But thank goodness my horse racing life didn’t leave me.
On Monday in my magazine writing class, we had a video conference visit from Charles Leerhsen, who has had the type of career my students–and me–could only dream. Writer for Newsweek and People. Founding editor of Us Weekly and executive editor at Sports Illustrated. Author of books with Chuck Yeager and Donald Trump. Author of the marvelous story of Dan Patch entitled, “Crazy Good.” Just publishing a book on the first Indianapolis 500 and working on another on Ty Cobb.
Charlie shared great insights with my students on what makes successful queries, how to best conduct interviews and how to find story ideas. He told us of talking his way into Wayne Gretzky’s apartment while on assignment for Newsweek by simply not taking “no” for an answer. He was funny and charming, insightful and honest. He inspired, encouraged and maybe even intimidated them a bit–all things he has done for me every day since we met six years earlier.
Charlie and I met through harness racing. He used to work for Hoof Beats, before moving on to far bigger and better, and he still loves the sport. Through that mutual affection, I became good friends with hIm and his talented and beautiful wife, Sarah (whose own memoir, Ithaka, is simply fantastic). We have dinner whenever I find myself in New York and plan to hook up with he and Sarah at the Indy 500 this May. I was lucky enough to read “Crazy Good” before it even hit bookshelves, and joined Charlie on the book signing tour in 2008 with my own literary offering, “100 Years in Harness” (for which Charlie gave a back-cover testimonial).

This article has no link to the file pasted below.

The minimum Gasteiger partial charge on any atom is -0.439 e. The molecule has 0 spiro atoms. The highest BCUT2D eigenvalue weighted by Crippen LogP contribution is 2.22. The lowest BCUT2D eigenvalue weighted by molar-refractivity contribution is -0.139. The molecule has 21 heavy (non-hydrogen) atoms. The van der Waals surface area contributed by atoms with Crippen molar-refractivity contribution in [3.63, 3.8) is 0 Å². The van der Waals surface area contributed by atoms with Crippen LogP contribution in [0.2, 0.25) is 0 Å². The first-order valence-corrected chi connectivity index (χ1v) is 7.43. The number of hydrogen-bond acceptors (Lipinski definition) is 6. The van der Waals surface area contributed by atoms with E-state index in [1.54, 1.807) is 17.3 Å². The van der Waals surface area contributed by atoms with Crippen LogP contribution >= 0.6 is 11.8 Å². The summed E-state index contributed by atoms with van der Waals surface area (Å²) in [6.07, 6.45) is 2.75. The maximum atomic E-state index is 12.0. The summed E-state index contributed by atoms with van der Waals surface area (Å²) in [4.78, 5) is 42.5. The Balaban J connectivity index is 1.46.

Charlie is just the latest of my racing friends to share their expertise with my students. Bill Finley of the New York Times and ESPN visited last quarter, along with Andrew Cohen, legal analyst for CBS News. My former co-worker T.J. Burkett helps my students with internships that no doubt will help their future careers. I’m hoping to pull my good friend Dan Plesac, former Major League pitcher and current MLB Network broadcaster into a class and who knows who else.
I left horse racing for many reasons–most significantly because the opportunity to join Ohio State was too wonderful to pass up. But horse racing will never leave me.
And I hope my friends won’t either.